As an aside, it's interesting to note that Samuelson's admission came within several days before the market bottomed and began a multi-year rally into 2007. Yes, his exasperated admission wherein he effectively threw his hands up in the air in submission marked a multi-year bottom at an extreme in negative market sentiment. He was being driven by market sentiment and likely did not even realize it.
But the failures of 2000 have not stood alone. While there were many admissions of failure after the analyst community's inability to also recognize the impending market meltdown which began in 2007, I will list a few that were cited by Bob Prechter in The Socionomic Theory of Finance.
In February of 2009, the Kiel Institute noted that "the global financial crisis has made clear a systemic failure of the economics profession. In our hour of greatest need, societies around the world are left to grope in the dark without a theory . . . The corner stones of many models in finance and macroeconomics are rather maintained despite all the contradictory evidence discovered in the empirical research."
Also in February of 2009, Paul Volker, former Fed Chairman, said regarding the economy: "It's broken down in the face of almost all expectation and prediction. Even the experts don't quite know what's going on."
In May 2009, the Wharton Business School noted regarding the analyst community that "[i]t's not just that they missed it, they positively denied that it would happen."
In the New York Times in August of 2013, we read that "[t]he trouble with economics is that it lacks the most important of science's characteristics – a record of improvement in predictive range and accuracy. In fact, when it comes to economic theory's track record, there isn't much predictive success to speak of at all."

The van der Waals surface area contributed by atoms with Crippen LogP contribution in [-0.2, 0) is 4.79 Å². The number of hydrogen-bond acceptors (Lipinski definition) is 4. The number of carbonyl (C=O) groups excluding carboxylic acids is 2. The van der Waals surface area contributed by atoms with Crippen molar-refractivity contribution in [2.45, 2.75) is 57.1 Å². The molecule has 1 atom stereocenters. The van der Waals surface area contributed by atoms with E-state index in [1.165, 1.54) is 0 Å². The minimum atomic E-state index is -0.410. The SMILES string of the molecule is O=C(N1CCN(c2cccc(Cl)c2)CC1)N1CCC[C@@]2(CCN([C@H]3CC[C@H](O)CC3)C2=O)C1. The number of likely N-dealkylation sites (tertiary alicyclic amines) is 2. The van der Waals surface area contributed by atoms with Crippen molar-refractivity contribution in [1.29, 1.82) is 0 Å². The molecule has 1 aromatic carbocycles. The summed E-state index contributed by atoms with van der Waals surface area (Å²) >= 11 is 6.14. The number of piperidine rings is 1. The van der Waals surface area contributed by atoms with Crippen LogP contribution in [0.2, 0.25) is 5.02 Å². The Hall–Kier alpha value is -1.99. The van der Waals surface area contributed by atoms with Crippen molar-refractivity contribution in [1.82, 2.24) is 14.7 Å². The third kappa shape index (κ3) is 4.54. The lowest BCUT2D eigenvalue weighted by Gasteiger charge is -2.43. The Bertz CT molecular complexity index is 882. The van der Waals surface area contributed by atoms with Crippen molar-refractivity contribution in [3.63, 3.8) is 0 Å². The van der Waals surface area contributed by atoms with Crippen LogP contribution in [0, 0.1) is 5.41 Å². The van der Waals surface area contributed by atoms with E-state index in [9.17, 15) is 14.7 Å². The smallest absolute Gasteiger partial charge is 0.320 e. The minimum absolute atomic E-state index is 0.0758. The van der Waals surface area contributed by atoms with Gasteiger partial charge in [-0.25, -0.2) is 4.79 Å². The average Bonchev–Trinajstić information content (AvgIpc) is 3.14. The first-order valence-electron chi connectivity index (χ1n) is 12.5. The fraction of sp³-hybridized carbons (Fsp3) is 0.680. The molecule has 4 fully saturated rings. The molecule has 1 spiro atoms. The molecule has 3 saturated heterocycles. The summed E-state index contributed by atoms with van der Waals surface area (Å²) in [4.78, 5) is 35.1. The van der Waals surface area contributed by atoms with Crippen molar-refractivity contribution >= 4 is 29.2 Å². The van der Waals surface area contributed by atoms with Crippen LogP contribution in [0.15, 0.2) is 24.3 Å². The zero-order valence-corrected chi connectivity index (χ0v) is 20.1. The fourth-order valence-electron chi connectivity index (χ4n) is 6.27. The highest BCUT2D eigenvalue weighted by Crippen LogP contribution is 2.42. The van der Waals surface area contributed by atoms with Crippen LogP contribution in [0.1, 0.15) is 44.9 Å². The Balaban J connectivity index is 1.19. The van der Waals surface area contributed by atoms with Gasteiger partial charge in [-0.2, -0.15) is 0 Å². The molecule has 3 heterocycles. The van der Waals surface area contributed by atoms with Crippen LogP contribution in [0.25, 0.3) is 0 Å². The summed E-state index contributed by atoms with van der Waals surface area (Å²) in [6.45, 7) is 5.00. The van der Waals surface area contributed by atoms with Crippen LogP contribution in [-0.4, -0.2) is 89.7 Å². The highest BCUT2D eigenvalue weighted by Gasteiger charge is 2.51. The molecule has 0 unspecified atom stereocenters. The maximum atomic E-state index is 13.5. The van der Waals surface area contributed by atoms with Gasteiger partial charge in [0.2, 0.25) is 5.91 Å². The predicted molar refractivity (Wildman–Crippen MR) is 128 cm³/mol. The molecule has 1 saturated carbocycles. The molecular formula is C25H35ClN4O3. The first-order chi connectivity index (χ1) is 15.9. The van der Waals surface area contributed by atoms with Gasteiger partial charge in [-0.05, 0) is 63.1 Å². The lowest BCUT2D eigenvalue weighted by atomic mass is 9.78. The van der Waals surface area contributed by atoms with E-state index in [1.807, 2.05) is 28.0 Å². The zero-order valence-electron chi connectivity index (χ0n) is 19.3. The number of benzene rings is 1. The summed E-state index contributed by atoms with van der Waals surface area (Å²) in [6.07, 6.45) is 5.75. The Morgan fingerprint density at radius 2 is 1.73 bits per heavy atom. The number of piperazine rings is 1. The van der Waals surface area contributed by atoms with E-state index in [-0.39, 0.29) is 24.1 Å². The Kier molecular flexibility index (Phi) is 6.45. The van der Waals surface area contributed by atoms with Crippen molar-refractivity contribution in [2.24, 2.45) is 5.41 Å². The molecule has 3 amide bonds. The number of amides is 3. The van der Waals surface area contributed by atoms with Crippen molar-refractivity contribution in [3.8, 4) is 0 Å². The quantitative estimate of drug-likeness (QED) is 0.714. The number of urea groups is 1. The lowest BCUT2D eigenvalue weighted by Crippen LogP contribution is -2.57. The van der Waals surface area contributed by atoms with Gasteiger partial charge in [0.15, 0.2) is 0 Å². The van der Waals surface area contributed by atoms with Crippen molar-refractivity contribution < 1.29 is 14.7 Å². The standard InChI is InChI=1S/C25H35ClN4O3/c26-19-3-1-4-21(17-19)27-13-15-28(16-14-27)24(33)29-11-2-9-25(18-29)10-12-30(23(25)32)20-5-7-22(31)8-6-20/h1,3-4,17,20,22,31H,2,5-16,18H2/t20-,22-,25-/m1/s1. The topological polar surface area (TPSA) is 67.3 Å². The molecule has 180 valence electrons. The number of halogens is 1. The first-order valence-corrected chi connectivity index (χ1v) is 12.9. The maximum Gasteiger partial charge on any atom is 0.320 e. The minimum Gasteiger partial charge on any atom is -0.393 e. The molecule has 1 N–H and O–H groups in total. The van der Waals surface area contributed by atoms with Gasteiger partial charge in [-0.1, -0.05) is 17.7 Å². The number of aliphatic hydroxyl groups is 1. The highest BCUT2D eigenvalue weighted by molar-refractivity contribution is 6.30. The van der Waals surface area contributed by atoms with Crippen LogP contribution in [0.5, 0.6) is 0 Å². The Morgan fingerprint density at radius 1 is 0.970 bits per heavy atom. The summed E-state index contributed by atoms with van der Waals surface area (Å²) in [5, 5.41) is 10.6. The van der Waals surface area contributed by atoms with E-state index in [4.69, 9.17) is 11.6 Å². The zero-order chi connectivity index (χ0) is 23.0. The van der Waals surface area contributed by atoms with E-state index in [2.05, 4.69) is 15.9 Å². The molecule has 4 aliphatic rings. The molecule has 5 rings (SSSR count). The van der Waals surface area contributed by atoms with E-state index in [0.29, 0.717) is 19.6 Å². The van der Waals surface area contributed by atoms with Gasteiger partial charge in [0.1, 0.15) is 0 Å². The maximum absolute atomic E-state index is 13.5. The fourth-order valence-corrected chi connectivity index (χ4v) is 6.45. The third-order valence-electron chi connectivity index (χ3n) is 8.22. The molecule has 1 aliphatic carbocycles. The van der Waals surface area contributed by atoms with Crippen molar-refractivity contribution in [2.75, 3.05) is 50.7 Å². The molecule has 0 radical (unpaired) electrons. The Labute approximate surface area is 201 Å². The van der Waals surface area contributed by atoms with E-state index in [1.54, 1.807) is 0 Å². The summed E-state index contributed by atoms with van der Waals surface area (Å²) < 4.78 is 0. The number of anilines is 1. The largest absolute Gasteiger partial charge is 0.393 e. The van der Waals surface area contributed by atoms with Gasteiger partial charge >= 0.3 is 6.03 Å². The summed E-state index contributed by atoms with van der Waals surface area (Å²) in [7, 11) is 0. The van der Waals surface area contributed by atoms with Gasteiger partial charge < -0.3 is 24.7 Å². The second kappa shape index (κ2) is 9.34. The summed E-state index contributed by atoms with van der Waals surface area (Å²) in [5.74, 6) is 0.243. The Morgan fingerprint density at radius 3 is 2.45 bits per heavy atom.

And, finally, in January of 2010, Eugene Fama, the father of the Efficient Market Hypothesis, told the New Yorker "I'd love to know more about what causes business cycles. I used to do macro-economics, but I gave up long ago. Economics is not very good at explaining swings in economic activity. We don't know what causes recessions. We've never known." Yes, my friends, feel free to read that again. The father of EMH came out and told us that it does not work, and he gave it up long ago.
Mr. Prechter went further, as he then outlined the reasons why such analysis has been an absolute failure in chapter 15 of his book. Whereas the law of "supply and demand operates among rational valuers to produce equilibrium in the marketplace for utilitarian goods and services . . . [i]n finance, uncertainty about valuations by other homogenous agents induces unconscious, non-rational herding, which follows endogenously regulated fluctuations in social mood, which in turn determine financial fluctuations. This dynamic produces non-mean reverting dynamism in financial markets, not equilibrium."
Moreover, since the efficient market hypothesis (the basis for fundamental analysis in financial markets) is an outgrowth from the world of economics, it has become quite commonly viewed as an unworkable paradigm for financial markets (as noted above) for various reasons. Understanding that an underlying assumption within economics is ceteris paribus, and an underlying assumption in the efficient market hypothesis is that all investors act rationally and with the same knowledge, you can easily understand why it is simply unworkable in financial markets.